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RE: /srv/bzr/emacs/trunk r112347: *doc/lispintro/emacs-lisp-intro.texi (

From: Drew Adams
Subject: RE: /srv/bzr/emacs/trunk r112347: *doc/lispintro/emacs-lisp-intro.texi (defcustom, defun, simplified-beginning-of-buffer, defvar, Building Robots, Review, save-excursion): `defun' and `defcustom' are now macros rather thanspecial forms. (Bug#13853)
Date: Sun, 21 Apr 2013 11:04:07 -0700

> > Emacs Lisp is not alone in using the term "special form".  
> > The term is used in other Lisps as well.  It distinguishes
> > sexps that are not evaluated at the Lisp level, in particular
> > not evaluated as Lisp macro applications.
> Not so. 
> http://www.lispworks.com/documentation/HyperSpec/Body/03_ababa.htm
> http://www.cs.cmu.edu/Groups/AI/html/cltl/clm/node59.html
> http://www.nhplace.com/kent/Papers/Special-Forms.html

Yes, that is all true, and it provides an appropriate correction to what I

When Emacs Lisp becomes a standard that has multiple implementations (e.g. C,
Scheme, whatever) then it might make sense for it too to adopt a similar
approach (which essentially is that implementations are free to implement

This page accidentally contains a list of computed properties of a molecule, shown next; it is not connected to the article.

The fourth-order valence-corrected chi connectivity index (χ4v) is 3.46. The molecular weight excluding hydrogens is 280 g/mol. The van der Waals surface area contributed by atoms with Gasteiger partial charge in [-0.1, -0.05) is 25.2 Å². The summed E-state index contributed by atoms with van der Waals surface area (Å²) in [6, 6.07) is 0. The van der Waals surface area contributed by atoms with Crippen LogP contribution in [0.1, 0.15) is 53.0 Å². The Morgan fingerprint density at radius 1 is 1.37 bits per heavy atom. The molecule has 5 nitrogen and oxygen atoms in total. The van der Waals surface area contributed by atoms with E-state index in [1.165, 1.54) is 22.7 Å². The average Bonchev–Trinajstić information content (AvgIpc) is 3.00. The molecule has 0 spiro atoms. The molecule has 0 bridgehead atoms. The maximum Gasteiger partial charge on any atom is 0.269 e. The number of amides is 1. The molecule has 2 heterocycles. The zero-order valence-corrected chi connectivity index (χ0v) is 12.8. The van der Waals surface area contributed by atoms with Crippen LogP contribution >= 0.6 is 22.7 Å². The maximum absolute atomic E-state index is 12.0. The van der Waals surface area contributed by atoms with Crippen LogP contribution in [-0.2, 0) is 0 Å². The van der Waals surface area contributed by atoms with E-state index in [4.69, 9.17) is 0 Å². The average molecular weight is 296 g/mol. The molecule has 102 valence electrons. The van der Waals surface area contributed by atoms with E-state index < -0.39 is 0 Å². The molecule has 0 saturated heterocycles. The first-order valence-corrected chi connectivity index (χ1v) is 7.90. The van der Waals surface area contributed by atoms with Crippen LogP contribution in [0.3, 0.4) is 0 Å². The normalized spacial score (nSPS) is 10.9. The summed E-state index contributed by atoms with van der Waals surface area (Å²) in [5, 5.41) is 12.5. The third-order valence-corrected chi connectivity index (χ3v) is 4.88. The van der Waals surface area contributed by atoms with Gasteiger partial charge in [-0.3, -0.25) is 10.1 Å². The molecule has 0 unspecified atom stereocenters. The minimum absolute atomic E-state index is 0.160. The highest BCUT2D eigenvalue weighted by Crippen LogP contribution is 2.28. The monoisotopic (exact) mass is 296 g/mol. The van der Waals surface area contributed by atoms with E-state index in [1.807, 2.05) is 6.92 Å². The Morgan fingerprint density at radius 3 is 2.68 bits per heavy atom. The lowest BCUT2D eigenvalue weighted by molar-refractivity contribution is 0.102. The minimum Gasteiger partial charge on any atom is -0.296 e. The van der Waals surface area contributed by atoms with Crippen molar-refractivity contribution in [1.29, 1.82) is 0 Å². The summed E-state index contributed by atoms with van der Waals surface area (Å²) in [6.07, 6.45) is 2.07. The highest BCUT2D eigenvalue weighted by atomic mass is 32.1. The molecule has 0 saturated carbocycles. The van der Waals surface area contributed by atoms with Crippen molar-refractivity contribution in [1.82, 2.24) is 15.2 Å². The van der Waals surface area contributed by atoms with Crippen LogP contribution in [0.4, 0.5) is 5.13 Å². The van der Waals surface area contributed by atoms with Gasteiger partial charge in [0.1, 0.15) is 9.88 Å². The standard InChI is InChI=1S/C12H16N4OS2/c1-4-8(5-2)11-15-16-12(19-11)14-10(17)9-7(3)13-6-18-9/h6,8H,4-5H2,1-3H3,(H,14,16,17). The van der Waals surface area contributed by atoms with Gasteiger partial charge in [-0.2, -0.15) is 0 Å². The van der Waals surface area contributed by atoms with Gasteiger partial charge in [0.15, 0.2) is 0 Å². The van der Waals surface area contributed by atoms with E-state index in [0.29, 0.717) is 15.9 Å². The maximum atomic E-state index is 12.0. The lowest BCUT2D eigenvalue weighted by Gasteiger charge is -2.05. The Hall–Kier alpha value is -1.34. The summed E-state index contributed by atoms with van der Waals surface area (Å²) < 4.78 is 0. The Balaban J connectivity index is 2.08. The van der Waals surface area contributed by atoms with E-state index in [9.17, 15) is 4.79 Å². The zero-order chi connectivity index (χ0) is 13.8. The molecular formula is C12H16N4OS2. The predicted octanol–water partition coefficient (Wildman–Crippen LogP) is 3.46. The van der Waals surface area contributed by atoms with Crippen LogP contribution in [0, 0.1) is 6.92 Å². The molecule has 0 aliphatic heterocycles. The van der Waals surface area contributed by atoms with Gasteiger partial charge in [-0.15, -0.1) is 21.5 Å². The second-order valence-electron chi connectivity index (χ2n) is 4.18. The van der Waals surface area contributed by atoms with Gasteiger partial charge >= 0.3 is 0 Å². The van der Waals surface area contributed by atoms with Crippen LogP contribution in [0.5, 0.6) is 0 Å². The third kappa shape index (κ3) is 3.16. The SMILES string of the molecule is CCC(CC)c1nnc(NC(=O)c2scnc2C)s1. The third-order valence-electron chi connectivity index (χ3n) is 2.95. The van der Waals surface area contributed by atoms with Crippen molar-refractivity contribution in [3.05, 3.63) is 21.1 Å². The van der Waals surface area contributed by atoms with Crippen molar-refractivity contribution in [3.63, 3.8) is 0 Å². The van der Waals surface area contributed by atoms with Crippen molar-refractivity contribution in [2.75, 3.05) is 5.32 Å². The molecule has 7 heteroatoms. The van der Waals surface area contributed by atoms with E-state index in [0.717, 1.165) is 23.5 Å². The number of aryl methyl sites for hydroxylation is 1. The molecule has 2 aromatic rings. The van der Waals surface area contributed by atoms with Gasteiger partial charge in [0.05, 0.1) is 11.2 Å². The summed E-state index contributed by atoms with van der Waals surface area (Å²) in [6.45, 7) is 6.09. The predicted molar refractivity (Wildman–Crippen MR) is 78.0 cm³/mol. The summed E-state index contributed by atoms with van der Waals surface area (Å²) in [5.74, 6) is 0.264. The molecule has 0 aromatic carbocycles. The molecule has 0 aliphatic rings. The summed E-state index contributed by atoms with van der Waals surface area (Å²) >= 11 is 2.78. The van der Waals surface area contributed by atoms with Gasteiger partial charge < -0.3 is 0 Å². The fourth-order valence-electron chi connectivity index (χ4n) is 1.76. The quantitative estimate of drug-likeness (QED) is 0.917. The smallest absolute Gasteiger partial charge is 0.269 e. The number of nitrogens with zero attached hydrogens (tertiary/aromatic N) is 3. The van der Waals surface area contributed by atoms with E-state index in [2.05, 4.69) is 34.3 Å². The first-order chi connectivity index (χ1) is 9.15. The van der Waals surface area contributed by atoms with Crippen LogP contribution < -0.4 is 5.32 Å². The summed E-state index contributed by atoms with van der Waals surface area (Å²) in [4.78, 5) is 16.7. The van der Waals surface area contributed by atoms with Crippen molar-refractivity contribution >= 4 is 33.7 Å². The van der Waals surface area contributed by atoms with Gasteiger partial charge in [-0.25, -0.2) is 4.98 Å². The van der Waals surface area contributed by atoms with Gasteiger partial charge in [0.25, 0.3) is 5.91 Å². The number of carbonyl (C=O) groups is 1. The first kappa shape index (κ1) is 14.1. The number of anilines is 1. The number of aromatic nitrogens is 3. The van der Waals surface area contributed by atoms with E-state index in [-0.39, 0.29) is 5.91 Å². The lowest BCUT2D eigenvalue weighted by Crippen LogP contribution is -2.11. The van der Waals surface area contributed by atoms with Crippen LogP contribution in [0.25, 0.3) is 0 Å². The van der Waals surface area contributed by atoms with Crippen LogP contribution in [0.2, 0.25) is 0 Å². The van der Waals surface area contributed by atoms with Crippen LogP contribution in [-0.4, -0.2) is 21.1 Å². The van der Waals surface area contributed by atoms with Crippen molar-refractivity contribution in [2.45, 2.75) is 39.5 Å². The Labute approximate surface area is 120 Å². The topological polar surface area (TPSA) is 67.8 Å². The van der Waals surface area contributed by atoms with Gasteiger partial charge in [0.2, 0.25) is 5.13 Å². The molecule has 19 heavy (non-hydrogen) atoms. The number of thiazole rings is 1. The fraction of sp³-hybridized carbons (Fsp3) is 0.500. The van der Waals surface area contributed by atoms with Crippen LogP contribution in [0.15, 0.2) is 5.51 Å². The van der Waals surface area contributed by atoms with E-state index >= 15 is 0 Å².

special forms any way they like).

For now there is one Emacs Lisp implementation, and (I think) only one meaning
of "special form", which excludes the possibility that something be both a
special form and a Lisp macro.  There is no distinction of "special operators",
for instance.  Someone will correct me if I'm wrong here.

The real point, I think, of Fuqiao's bug fix is that "macro" is more precise
than "special form".  And that is the case for Common Lisp etc. as well.

If you know that something (e.g. `defun') is a macro then you know how it is
implemented (as a macro!).  If you know only that something (e.g. `setq') is a
special form then (in Common Lisp) you know next to nothing about how it is
implemented (without consulting the implementation doc or code).

> > And they are typically NOT "functions", BTW.
> > (functionp 'setq) => nil
> Macros are also "not functions" by this definition.

By `functionp':
(defmacro foo (a) 42)
(functionp 'foo) => t

(Before autoloading of macros and keymaps, any symbol that was `fboundp' was
also `functionp'.  Now autoloaded symbols that load macros or keymaps are not

`special-form-p', as far as that speaks to the question, tells us that to be a
special form in Emacs Lisp something must be (directly or indirectly) `subrp',
i.e., built-in.

> > (Lots of talk about Lisp uses "function" in various 
> > informal ways, including reference to the car of any cons
> > sexp to be evaluated.  This is generally OK, provided things
> > are clear from the context.  Lisp is a _somewhat_ functional
> > language, after all.)
> I dunno, calling anything that can be used as a car of an evaluatable 
> sexp a "function" makes sense in general context.

We agree about that.

But the context needs to be clear.  If talking outside Lispdom, to a Haskellite,
for instance, it behooves us to make clear that such a "function" in Lisp is not
necessarily a function in the usual, math sense.

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